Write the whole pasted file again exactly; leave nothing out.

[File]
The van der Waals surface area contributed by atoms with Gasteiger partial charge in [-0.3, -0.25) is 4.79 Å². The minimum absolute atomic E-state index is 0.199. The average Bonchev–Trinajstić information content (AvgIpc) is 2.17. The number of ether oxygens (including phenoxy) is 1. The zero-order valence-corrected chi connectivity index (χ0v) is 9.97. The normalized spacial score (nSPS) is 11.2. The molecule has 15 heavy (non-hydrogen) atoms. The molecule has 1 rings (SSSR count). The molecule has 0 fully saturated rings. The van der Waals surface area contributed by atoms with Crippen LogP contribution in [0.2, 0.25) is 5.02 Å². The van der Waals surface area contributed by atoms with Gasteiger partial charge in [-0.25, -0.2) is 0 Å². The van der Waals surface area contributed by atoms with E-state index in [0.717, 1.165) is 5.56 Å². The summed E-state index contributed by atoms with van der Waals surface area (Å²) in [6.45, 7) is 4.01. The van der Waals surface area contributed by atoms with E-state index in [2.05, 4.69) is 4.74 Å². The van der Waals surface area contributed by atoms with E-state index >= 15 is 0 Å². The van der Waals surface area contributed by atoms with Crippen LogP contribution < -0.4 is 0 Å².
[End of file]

The van der Waals surface area contributed by atoms with Gasteiger partial charge in [-0.3, -0.25) is 4.79 Å². The minimum absolute atomic E-state index is 0.199. The average Bonchev–Trinajstić information content (AvgIpc) is 2.17. The number of ether oxygens (including phenoxy) is 1. The zero-order valence-corrected chi connectivity index (χ0v) is 9.97. The normalized spacial score (nSPS) is 11.2. The molecule has 15 heavy (non-hydrogen) atoms. The molecule has 1 rings (SSSR count). The molecule has 0 fully saturated rings. The van der Waals surface area contributed by atoms with Crippen LogP contribution in [0.2, 0.25) is 5.02 Å². The van der Waals surface area contributed by atoms with Gasteiger partial charge in [-0.25, -0.2) is 0 Å². The van der Waals surface area contributed by atoms with E-state index in [0.717, 1.165) is 5.56 Å². The summed E-state index contributed by atoms with van der Waals surface area (Å²) in [6.45, 7) is 4.01. The van der Waals surface area contributed by atoms with E-state index in [2.05, 4.69) is 4.74 Å². The van der Waals surface area contributed by atoms with E-state index >= 15 is 0 Å². The van der Waals surface area contributed by atoms with Crippen LogP contribution < -0.4 is 0 Å².